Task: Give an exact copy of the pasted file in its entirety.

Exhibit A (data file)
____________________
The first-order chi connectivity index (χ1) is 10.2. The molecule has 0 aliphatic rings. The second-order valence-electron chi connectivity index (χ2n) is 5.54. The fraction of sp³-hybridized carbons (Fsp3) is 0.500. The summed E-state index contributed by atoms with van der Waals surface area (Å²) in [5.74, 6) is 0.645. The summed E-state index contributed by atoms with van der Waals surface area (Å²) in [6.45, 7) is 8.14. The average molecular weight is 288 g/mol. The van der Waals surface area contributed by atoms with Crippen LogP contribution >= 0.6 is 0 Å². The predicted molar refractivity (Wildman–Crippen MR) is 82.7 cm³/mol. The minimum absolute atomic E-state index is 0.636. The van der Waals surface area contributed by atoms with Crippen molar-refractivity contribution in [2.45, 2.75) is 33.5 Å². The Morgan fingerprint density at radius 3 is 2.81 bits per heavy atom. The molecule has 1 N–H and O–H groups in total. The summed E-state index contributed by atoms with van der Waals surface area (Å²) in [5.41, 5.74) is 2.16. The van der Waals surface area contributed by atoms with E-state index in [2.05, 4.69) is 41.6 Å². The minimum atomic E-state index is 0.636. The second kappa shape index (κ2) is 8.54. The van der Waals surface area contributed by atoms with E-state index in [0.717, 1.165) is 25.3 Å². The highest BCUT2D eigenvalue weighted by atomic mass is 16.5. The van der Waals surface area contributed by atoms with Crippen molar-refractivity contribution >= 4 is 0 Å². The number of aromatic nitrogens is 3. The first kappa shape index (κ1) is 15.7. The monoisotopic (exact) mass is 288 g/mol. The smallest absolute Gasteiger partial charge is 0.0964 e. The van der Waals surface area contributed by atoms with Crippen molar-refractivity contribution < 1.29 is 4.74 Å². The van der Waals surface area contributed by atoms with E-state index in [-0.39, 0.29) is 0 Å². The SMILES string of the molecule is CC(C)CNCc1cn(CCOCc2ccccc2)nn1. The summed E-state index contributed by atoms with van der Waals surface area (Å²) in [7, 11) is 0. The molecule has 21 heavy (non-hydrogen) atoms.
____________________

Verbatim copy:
The first-order chi connectivity index (χ1) is 10.2. The molecule has 0 aliphatic rings. The second-order valence-electron chi connectivity index (χ2n) is 5.54. The fraction of sp³-hybridized carbons (Fsp3) is 0.500. The summed E-state index contributed by atoms with van der Waals surface area (Å²) in [5.74, 6) is 0.645. The summed E-state index contributed by atoms with van der Waals surface area (Å²) in [6.45, 7) is 8.14. The average molecular weight is 288 g/mol. The van der Waals surface area contributed by atoms with Crippen LogP contribution >= 0.6 is 0 Å². The predicted molar refractivity (Wildman–Crippen MR) is 82.7 cm³/mol. The minimum absolute atomic E-state index is 0.636. The van der Waals surface area contributed by atoms with Crippen molar-refractivity contribution in [2.45, 2.75) is 33.5 Å². The Morgan fingerprint density at radius 3 is 2.81 bits per heavy atom. The molecule has 1 N–H and O–H groups in total. The summed E-state index contributed by atoms with van der Waals surface area (Å²) in [5.41, 5.74) is 2.16. The van der Waals surface area contributed by atoms with E-state index in [2.05, 4.69) is 41.6 Å². The minimum atomic E-state index is 0.636. The second kappa shape index (κ2) is 8.54. The van der Waals surface area contributed by atoms with E-state index in [0.717, 1.165) is 25.3 Å². The highest BCUT2D eigenvalue weighted by atomic mass is 16.5. The van der Waals surface area contributed by atoms with Crippen molar-refractivity contribution >= 4 is 0 Å². The number of aromatic nitrogens is 3. The first kappa shape index (κ1) is 15.7. The monoisotopic (exact) mass is 288 g/mol. The smallest absolute Gasteiger partial charge is 0.0964 e. The van der Waals surface area contributed by atoms with Crippen molar-refractivity contribution < 1.29 is 4.74 Å². The van der Waals surface area contributed by atoms with E-state index in [-0.39, 0.29) is 0 Å². The SMILES string of the molecule is CC(C)CNCc1cn(CCOCc2ccccc2)nn1. The summed E-state index contributed by atoms with van der Waals surface area (Å²) in [7, 11) is 0. The molecule has 21 heavy (non-hydrogen) atoms.